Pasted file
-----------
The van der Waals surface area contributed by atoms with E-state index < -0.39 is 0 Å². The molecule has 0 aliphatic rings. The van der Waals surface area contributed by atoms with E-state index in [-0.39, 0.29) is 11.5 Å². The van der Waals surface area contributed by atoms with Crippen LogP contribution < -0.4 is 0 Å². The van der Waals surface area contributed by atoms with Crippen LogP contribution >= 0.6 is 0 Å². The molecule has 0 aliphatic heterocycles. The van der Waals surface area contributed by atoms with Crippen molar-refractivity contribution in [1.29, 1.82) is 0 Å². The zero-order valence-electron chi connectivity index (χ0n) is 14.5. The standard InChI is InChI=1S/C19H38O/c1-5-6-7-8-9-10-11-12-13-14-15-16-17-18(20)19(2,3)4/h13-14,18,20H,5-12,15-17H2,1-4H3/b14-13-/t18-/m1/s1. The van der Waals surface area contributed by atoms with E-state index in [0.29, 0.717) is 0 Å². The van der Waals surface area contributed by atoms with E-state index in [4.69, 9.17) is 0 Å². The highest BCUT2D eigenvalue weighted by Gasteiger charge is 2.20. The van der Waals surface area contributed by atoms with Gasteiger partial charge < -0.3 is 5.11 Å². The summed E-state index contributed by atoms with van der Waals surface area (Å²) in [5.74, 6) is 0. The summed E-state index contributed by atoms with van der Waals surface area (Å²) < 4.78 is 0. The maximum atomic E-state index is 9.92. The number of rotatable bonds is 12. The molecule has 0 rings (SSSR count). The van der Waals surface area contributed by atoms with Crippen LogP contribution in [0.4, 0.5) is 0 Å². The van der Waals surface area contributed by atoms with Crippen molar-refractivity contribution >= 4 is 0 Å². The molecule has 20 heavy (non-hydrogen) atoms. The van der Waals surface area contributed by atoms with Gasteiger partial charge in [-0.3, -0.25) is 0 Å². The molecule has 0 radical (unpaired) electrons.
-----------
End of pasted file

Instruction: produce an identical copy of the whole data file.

The van der Waals surface area contributed by atoms with E-state index < -0.39 is 0 Å². The molecule has 0 aliphatic rings. The van der Waals surface area contributed by atoms with E-state index in [-0.39, 0.29) is 11.5 Å². The van der Waals surface area contributed by atoms with Crippen LogP contribution < -0.4 is 0 Å². The van der Waals surface area contributed by atoms with Crippen LogP contribution >= 0.6 is 0 Å². The molecule has 0 aliphatic heterocycles. The van der Waals surface area contributed by atoms with Crippen molar-refractivity contribution in [1.29, 1.82) is 0 Å². The zero-order valence-electron chi connectivity index (χ0n) is 14.5. The standard InChI is InChI=1S/C19H38O/c1-5-6-7-8-9-10-11-12-13-14-15-16-17-18(20)19(2,3)4/h13-14,18,20H,5-12,15-17H2,1-4H3/b14-13-/t18-/m1/s1. The van der Waals surface area contributed by atoms with E-state index in [0.29, 0.717) is 0 Å². The van der Waals surface area contributed by atoms with E-state index in [4.69, 9.17) is 0 Å². The highest BCUT2D eigenvalue weighted by Gasteiger charge is 2.20. The van der Waals surface area contributed by atoms with Gasteiger partial charge < -0.3 is 5.11 Å². The summed E-state index contributed by atoms with van der Waals surface area (Å²) in [5.74, 6) is 0. The summed E-state index contributed by atoms with van der Waals surface area (Å²) < 4.78 is 0. The maximum atomic E-state index is 9.92. The number of rotatable bonds is 12. The molecule has 0 rings (SSSR count). The van der Waals surface area contributed by atoms with Crippen LogP contribution in [0.4, 0.5) is 0 Å². The van der Waals surface area contributed by atoms with Crippen molar-refractivity contribution >= 4 is 0 Å². The molecule has 20 heavy (non-hydrogen) atoms. The van der Waals surface area contributed by atoms with Gasteiger partial charge in [-0.3, -0.25) is 0 Å². The molecule has 0 radical (unpaired) electrons.